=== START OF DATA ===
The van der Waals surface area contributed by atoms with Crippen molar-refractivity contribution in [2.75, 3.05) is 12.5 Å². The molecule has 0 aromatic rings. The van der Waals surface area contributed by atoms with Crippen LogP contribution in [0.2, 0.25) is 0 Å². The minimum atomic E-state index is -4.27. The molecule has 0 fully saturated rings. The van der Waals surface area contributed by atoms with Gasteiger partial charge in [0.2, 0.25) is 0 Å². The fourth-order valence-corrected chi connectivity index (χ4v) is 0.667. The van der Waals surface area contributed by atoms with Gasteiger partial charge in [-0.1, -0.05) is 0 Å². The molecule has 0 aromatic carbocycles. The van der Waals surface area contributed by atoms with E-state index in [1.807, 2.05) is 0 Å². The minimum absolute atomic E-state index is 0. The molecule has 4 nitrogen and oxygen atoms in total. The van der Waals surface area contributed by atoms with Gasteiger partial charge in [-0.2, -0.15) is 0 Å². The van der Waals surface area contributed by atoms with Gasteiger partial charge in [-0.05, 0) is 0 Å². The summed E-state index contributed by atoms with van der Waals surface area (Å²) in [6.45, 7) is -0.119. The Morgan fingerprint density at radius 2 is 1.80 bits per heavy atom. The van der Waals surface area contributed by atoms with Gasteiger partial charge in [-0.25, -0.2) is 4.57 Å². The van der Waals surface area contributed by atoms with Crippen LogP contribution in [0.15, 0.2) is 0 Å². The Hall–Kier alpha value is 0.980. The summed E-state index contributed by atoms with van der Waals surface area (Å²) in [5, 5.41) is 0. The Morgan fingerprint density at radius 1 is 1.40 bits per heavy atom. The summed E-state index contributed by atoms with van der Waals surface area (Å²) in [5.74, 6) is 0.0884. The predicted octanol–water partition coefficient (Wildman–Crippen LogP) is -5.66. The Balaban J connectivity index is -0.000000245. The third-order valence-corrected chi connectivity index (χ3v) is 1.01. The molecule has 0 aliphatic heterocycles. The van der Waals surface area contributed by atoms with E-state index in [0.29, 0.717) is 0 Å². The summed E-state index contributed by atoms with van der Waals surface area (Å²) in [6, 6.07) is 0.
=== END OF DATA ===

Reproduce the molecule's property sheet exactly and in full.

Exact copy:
The van der Waals surface area contributed by atoms with Crippen molar-refractivity contribution in [2.75, 3.05) is 12.5 Å². The molecule has 0 aromatic rings. The van der Waals surface area contributed by atoms with Crippen LogP contribution in [0.2, 0.25) is 0 Å². The minimum atomic E-state index is -4.27. The molecule has 0 fully saturated rings. The van der Waals surface area contributed by atoms with Gasteiger partial charge in [0.2, 0.25) is 0 Å². The fourth-order valence-corrected chi connectivity index (χ4v) is 0.667. The van der Waals surface area contributed by atoms with Gasteiger partial charge in [-0.1, -0.05) is 0 Å². The molecule has 0 aromatic carbocycles. The van der Waals surface area contributed by atoms with E-state index in [1.807, 2.05) is 0 Å². The minimum absolute atomic E-state index is 0. The molecule has 4 nitrogen and oxygen atoms in total. The van der Waals surface area contributed by atoms with Gasteiger partial charge in [-0.2, -0.15) is 0 Å². The van der Waals surface area contributed by atoms with Gasteiger partial charge in [-0.05, 0) is 0 Å². The summed E-state index contributed by atoms with van der Waals surface area (Å²) in [6.45, 7) is -0.119. The Morgan fingerprint density at radius 2 is 1.80 bits per heavy atom. The van der Waals surface area contributed by atoms with Gasteiger partial charge in [-0.25, -0.2) is 4.57 Å². The van der Waals surface area contributed by atoms with Crippen LogP contribution in [0.15, 0.2) is 0 Å². The Hall–Kier alpha value is 0.980. The summed E-state index contributed by atoms with van der Waals surface area (Å²) in [5, 5.41) is 0. The Morgan fingerprint density at radius 1 is 1.40 bits per heavy atom. The summed E-state index contributed by atoms with van der Waals surface area (Å²) in [5.74, 6) is 0.0884. The predicted octanol–water partition coefficient (Wildman–Crippen LogP) is -5.66. The Balaban J connectivity index is -0.000000245. The third-order valence-corrected chi connectivity index (χ3v) is 1.01. The molecule has 0 aliphatic heterocycles. The van der Waals surface area contributed by atoms with E-state index in [0.29, 0.717) is 0 Å². The summed E-state index contributed by atoms with van der Waals surface area (Å²) in [6, 6.07) is 0.